The complex processes of change which the above description highlights is illustrated through the concept of emergence. Mason (2008) describes emergence as being the result of systems where the level of complexity leads to the occurrence of new, and often unexpected, properties and behaviours, i.e. the sum becomes bigger than the sum of the parts. Therefore, behaviours and outcomes are not easily, if at all, predictable and any evaluation cannot assume that one set of data collected early in a course will be a good predictor of elements and outcomes of the course at the end of the year.

So as I try to develop some form of evaluative research to help us understand the course we are developing, there appear to be some important lessons which we need to take into account:

  • Any research into curriculum, pedagogy, learning and assessment can only ever give us partial, but nevertheless useful, insights.
  • We need to research at different levels of activity, in terms of both scale (from the (sub-) individual to the community) and time (from individual sessions to the course as a whole).
  • We need to create ‘thick descriptions’ from the data which allow us to consider the complexity of the systems involved.
  • Any insights need to be seen as descriptive, rather than predictive, in nature. We can use data to consider how we might continue to evolve the course, but we can’t assume that these changes will automatically work. In addition, the results gained might be useful for tutors in other contexts, but again can only point to possible areas for enquiry, they are not a recipe to be followed.

In the second post I will outline a research framework which I currently think might help us gain useful insights based on some of the ideas above.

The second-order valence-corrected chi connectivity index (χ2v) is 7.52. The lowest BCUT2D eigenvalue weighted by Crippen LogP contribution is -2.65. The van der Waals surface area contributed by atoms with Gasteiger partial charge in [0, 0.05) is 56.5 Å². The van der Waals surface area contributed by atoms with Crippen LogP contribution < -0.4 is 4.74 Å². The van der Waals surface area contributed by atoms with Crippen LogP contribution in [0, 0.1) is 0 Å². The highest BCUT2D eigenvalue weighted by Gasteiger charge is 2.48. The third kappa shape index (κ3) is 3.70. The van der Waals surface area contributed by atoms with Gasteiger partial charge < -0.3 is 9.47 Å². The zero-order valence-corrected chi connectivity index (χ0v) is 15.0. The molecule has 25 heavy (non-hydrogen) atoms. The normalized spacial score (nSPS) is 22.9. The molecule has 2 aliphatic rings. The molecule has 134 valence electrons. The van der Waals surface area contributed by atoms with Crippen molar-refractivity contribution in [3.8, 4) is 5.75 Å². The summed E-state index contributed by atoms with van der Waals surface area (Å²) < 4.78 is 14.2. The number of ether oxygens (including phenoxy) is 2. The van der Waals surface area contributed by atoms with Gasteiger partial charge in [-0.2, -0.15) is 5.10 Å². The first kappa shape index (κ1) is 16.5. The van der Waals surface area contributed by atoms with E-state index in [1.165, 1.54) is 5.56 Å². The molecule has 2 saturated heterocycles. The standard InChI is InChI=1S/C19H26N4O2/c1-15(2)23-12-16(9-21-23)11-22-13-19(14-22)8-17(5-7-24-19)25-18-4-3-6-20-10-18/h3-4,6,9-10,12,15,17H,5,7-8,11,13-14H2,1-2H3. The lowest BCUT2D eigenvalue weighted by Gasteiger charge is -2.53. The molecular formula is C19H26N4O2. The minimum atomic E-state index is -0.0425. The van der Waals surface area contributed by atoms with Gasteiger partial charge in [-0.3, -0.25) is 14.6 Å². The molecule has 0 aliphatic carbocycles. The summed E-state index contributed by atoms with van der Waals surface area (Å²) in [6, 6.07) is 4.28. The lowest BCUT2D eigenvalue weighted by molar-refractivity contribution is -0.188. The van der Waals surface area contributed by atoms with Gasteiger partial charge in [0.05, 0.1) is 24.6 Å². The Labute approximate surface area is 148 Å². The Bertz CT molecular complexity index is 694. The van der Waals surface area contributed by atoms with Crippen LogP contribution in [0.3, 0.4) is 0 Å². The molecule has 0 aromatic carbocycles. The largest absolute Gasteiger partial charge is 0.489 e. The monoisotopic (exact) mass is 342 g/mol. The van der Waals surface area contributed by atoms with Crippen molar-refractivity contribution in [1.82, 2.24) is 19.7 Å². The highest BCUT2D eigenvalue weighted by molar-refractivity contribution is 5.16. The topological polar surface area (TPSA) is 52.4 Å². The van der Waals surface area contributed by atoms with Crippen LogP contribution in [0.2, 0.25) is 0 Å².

References

Ellis, R.A. & Goodyear, P. (2010) Students’ Experiences of E-Learning in Higher Education: The Ecology of Sustainable Innovation. New York: Routledge.

Kuhn, L. (2008) ‘Complexity and Educational Research: A critical reflection’ in Complexity Theory and the Philosophy of Education, Mason, M. (ed.) Chichester: Wiley-Blackwell, 169-180.

Shepard, L. A. (2000) ‘The Role of Assessment in a Learning Culture.’ Educational Researcher, 29(7), 4-14.

 

 

Collaboration and pedagogic literacy

The idea of collaboration as a core element in the development of pedagogic expertise is a relatively recent idea within an HE context. In Shulman’s (1993) short paper on pedagogic solitude he highlights the fact that collaboration between academics is common place – in the case of research. However, when it comes to pedagogy he argues that most activity is carried out behind closed doors. His ideas around the concept of Scholarship of Teaching and Learning are meant as an antidote to this. More recently, Hargreaves and Fullan (2012) have developed the concept of Professional Capital as a framework for professional and pedagogic growth. They start from the position of arguing that there are three messages from educational research evidence which need to be considered when taking forward the process of pedagogy:

  1. Teaching like a ‘pro’ means continuously inquiring into and improving one’s own teaching
  2. Teaching like a ‘pro’ means planning and improving teaching often as part of a wider professional team
  3. Teaching like a ‘pro’ means being part of the wider teaching community and contributing to its development.

From a consideration of these ideas emerges a simple ‘equation’,

Professional Capital = Human Capital + Social Capital + Decisional Capital

  • Human Capital – the valuable knowledge and skills that can be developed in teachers. One example might be the idea of Pedagogic Content Knowledge (Shulman, 1986, 1987) where explicit consideration is given of how to ensure the use of the most appropriate pedagogies for explaining and teaching any particular subject knowledge within any given context.
  • Social Capital – quality and quantity of interactions between teachers to understand and develop pedagogic understanding and insights.
  • Decisional Capital – the opportunity to make authentic and professional decisions about pedagogic approaches.

The argument is made within their work (Hargreaves and Fullan, 2012) that collaboration between teachers can have a major positive impact on pedagogic practice. By adding the argument of Shulman (1993) that pedagogic practice has to be communal so as to allow others to discuss and evaluate the claims which are made for improving practice, a process of inquiry, reflection, discussion and evaluation begins to emerge as a process for collaborative work.